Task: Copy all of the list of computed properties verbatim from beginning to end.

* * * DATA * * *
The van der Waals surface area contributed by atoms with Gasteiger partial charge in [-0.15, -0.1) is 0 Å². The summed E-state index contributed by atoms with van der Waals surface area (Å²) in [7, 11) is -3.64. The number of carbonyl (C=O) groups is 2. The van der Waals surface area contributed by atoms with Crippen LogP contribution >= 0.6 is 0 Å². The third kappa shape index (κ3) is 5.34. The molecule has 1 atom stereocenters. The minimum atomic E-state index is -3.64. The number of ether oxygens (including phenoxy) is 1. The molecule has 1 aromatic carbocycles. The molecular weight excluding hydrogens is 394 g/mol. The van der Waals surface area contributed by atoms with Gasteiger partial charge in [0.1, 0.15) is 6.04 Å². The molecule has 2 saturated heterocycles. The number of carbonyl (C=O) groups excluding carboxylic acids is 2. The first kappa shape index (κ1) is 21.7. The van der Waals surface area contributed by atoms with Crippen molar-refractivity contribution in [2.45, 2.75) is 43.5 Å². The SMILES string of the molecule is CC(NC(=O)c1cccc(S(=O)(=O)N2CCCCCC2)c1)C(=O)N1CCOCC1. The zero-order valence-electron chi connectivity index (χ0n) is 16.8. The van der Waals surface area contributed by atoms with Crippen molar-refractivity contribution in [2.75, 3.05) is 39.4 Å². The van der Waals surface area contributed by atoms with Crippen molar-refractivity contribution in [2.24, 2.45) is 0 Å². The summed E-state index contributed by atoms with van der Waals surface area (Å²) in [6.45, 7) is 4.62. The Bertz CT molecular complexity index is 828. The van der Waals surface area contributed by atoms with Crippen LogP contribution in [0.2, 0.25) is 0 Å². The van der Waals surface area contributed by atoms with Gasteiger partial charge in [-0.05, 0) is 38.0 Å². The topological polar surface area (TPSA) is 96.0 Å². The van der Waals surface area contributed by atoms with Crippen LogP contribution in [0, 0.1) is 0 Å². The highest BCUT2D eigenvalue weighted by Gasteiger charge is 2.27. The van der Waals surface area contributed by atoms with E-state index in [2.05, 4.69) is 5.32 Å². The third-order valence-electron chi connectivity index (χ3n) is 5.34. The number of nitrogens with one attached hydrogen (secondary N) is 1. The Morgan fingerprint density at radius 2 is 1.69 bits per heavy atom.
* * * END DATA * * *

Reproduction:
The van der Waals surface area contributed by atoms with Gasteiger partial charge in [-0.15, -0.1) is 0 Å². The summed E-state index contributed by atoms with van der Waals surface area (Å²) in [7, 11) is -3.64. The number of carbonyl (C=O) groups is 2. The van der Waals surface area contributed by atoms with Crippen LogP contribution >= 0.6 is 0 Å². The third kappa shape index (κ3) is 5.34. The molecule has 1 atom stereocenters. The minimum atomic E-state index is -3.64. The number of ether oxygens (including phenoxy) is 1. The molecule has 1 aromatic carbocycles. The molecular weight excluding hydrogens is 394 g/mol. The van der Waals surface area contributed by atoms with Gasteiger partial charge in [0.1, 0.15) is 6.04 Å². The molecule has 2 saturated heterocycles. The number of carbonyl (C=O) groups excluding carboxylic acids is 2. The first kappa shape index (κ1) is 21.7. The van der Waals surface area contributed by atoms with Crippen molar-refractivity contribution in [2.45, 2.75) is 43.5 Å². The SMILES string of the molecule is CC(NC(=O)c1cccc(S(=O)(=O)N2CCCCCC2)c1)C(=O)N1CCOCC1. The zero-order valence-electron chi connectivity index (χ0n) is 16.8. The van der Waals surface area contributed by atoms with Crippen molar-refractivity contribution in [2.75, 3.05) is 39.4 Å². The van der Waals surface area contributed by atoms with Crippen molar-refractivity contribution in [2.24, 2.45) is 0 Å². The summed E-state index contributed by atoms with van der Waals surface area (Å²) in [6.45, 7) is 4.62. The Bertz CT molecular complexity index is 828. The van der Waals surface area contributed by atoms with Crippen LogP contribution in [0.2, 0.25) is 0 Å². The van der Waals surface area contributed by atoms with Gasteiger partial charge in [-0.05, 0) is 38.0 Å². The topological polar surface area (TPSA) is 96.0 Å². The van der Waals surface area contributed by atoms with Crippen LogP contribution in [0, 0.1) is 0 Å². The highest BCUT2D eigenvalue weighted by Gasteiger charge is 2.27. The van der Waals surface area contributed by atoms with E-state index in [2.05, 4.69) is 5.32 Å². The third-order valence-electron chi connectivity index (χ3n) is 5.34. The number of nitrogens with one attached hydrogen (secondary N) is 1. The Morgan fingerprint density at radius 2 is 1.69 bits per heavy atom.